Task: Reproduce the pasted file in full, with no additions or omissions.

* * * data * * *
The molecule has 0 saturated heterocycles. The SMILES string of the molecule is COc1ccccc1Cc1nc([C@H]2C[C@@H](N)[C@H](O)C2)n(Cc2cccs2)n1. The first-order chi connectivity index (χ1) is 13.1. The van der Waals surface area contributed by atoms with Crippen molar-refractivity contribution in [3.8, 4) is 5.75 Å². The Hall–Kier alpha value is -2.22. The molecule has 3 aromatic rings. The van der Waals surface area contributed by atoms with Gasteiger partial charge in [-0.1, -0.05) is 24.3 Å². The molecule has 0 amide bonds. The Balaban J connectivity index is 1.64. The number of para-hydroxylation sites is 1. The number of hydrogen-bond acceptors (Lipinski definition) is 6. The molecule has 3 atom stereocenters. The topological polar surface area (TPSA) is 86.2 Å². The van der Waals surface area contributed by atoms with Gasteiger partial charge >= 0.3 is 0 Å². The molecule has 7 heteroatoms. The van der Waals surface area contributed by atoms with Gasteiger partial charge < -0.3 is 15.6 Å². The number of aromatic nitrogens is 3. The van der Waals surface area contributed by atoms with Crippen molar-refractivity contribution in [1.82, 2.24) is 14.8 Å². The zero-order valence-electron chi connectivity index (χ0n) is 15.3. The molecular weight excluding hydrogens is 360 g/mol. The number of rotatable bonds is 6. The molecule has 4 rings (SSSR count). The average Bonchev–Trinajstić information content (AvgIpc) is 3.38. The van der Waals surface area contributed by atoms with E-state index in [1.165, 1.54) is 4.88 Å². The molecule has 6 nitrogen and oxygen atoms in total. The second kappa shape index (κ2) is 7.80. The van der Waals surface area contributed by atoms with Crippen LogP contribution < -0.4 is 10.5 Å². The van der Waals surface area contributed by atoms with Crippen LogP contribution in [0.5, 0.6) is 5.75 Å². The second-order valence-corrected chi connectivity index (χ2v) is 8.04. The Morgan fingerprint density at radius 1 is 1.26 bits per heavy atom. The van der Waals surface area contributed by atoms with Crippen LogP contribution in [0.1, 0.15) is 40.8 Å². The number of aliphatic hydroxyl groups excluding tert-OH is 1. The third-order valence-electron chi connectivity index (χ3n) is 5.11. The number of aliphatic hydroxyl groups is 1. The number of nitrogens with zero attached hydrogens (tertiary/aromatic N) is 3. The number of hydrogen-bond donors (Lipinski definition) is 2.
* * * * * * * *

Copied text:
The molecule has 0 saturated heterocycles. The SMILES string of the molecule is COc1ccccc1Cc1nc([C@H]2C[C@@H](N)[C@H](O)C2)n(Cc2cccs2)n1. The first-order chi connectivity index (χ1) is 13.1. The van der Waals surface area contributed by atoms with Crippen molar-refractivity contribution in [3.8, 4) is 5.75 Å². The Hall–Kier alpha value is -2.22. The molecule has 3 aromatic rings. The van der Waals surface area contributed by atoms with Gasteiger partial charge in [-0.1, -0.05) is 24.3 Å². The molecule has 0 amide bonds. The Balaban J connectivity index is 1.64. The number of para-hydroxylation sites is 1. The number of hydrogen-bond acceptors (Lipinski definition) is 6. The molecule has 3 atom stereocenters. The topological polar surface area (TPSA) is 86.2 Å². The van der Waals surface area contributed by atoms with Gasteiger partial charge >= 0.3 is 0 Å². The molecule has 7 heteroatoms. The van der Waals surface area contributed by atoms with Gasteiger partial charge < -0.3 is 15.6 Å². The number of aromatic nitrogens is 3. The van der Waals surface area contributed by atoms with Crippen molar-refractivity contribution in [1.82, 2.24) is 14.8 Å². The zero-order valence-electron chi connectivity index (χ0n) is 15.3. The molecular weight excluding hydrogens is 360 g/mol. The number of rotatable bonds is 6. The molecule has 4 rings (SSSR count). The average Bonchev–Trinajstić information content (AvgIpc) is 3.38. The van der Waals surface area contributed by atoms with E-state index in [1.165, 1.54) is 4.88 Å². The molecule has 6 nitrogen and oxygen atoms in total. The second kappa shape index (κ2) is 7.80. The van der Waals surface area contributed by atoms with Crippen LogP contribution < -0.4 is 10.5 Å². The van der Waals surface area contributed by atoms with Crippen LogP contribution in [0.5, 0.6) is 5.75 Å². The second-order valence-corrected chi connectivity index (χ2v) is 8.04. The Morgan fingerprint density at radius 1 is 1.26 bits per heavy atom. The van der Waals surface area contributed by atoms with Crippen LogP contribution in [0.1, 0.15) is 40.8 Å². The number of aliphatic hydroxyl groups excluding tert-OH is 1. The third-order valence-electron chi connectivity index (χ3n) is 5.11. The number of aliphatic hydroxyl groups is 1. The number of nitrogens with zero attached hydrogens (tertiary/aromatic N) is 3. The number of hydrogen-bond donors (Lipinski definition) is 2.